It all started with a tweet from Notch Brewing Co.’s co-founder and brewer, Chris Lohring.
“Every Friday at 1PM, two 70 year old gents come in for two liters each. They sit across from each other, leave their cell phones at home, and talk to each other for three straight hours. Every Friday, like clockwork.”
Today, I opt to join the “gents” for their weekly ritual. John, 75, is wearing a blue polo while Bill, 70, sports a well-loved Salem Beer Works t-shirt. We shake hands, exchange names, and I excitedly jump in:
“So, you all ready to get started?”
Without making eye contact, Bill softly responds, “What are we doing?”
We each grab a Pale Lager, find a table near the door, and ease into some small talk. When I ask how long we have together, John shares their rule of thumb: “It used to be three beers or 3pm. Now it’s two or 2pm.”
Bill confesses that he’s never been “interviewed” before and John can’t help but remind Bill of the time he crashed his MG. With a shy smile, Bill replies, “When a cop talks to you, it’s not really an interview.”
It’s all an early indicator of our time together—the stories, the flashbacks, the jokes. They interrupt each other without hesitation, finish each other’s sentences, and converse with the kind of cadence that takes decades to develop.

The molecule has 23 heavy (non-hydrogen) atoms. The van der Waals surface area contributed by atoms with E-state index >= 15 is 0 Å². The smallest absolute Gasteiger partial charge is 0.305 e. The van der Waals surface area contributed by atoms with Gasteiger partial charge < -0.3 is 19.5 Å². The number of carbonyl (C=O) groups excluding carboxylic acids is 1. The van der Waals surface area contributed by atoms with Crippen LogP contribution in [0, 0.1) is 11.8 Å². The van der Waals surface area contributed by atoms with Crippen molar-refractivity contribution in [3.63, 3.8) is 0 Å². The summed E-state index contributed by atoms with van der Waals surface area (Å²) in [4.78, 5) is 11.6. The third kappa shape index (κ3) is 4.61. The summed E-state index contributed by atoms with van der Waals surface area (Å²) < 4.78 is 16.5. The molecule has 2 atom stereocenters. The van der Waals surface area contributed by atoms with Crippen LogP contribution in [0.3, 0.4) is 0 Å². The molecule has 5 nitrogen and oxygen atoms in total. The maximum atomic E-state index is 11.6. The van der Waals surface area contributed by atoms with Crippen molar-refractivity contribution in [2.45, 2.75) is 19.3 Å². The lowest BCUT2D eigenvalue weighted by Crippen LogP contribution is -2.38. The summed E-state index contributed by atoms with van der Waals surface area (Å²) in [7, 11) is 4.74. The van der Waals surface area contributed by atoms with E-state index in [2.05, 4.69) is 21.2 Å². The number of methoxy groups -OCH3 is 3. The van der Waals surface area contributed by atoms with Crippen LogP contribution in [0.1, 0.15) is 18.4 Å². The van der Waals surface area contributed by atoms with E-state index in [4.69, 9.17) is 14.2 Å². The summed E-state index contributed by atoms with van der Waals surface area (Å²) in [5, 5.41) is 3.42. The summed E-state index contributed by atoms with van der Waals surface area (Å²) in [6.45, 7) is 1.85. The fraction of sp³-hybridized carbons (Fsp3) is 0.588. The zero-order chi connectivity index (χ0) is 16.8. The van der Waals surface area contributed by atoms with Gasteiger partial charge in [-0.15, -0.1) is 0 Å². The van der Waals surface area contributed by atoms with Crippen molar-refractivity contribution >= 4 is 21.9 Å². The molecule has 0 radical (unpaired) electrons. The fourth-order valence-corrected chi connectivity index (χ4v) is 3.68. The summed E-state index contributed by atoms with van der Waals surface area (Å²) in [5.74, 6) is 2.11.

Bill and John have been friends since 1965, when both attended Wentworth Institute of Technology in Boston and secured lodging in the same rooming house. “They didn’t have many dorms,” John says, “so by the time I got accepted and applied and all that shit, they said, ‘Well, there’s a rooming house over on Beacon Street run by some doctor—he takes students.’”
Without access to a dorm, the two would sneak into the Boston University cafeteria for food and into the dorms to use the television rooms. Both were in the National Guard, climbed mountains in New Hampshire’s Presidential Range, took numerous hiking and fishing trips together, and lived through each other’s marriages, divorces, children, and grandchildren.
Their knowledge of the beer industry and its trajectory is greater than most, as they’ve lived through the trends and cycles of the last five decades. “In the ‘70s, it was crap beer,” John says. “I used to go into Boston at Jacob Wirth’s. It was just about the only place you could get a dark beer. Then there was the first round of craft brewing—Sam Adams and Harpoon. That boom. And then it kind of flattened out. I think we’re on the third wave.”
The sheer number of breweries today is astonishing to them.
“Are there a million breweries in Maine?!” John asks at one point.
“Every time you hear about a brewpub opening up,” Bill says, “it’s always a couple of guys who are homebrewers.”
“Yeah, a couple of lawyers,” John quickly adds, chuckling at his own joke.
When I ask how they came to choose Notch as their weekly gathering place, Bill denies responsibility. John explains: “I did. We used to go across the street to Beerworks. I was watching them do this,” he says, waving his hand around in the air. “I like old industrial spaces.”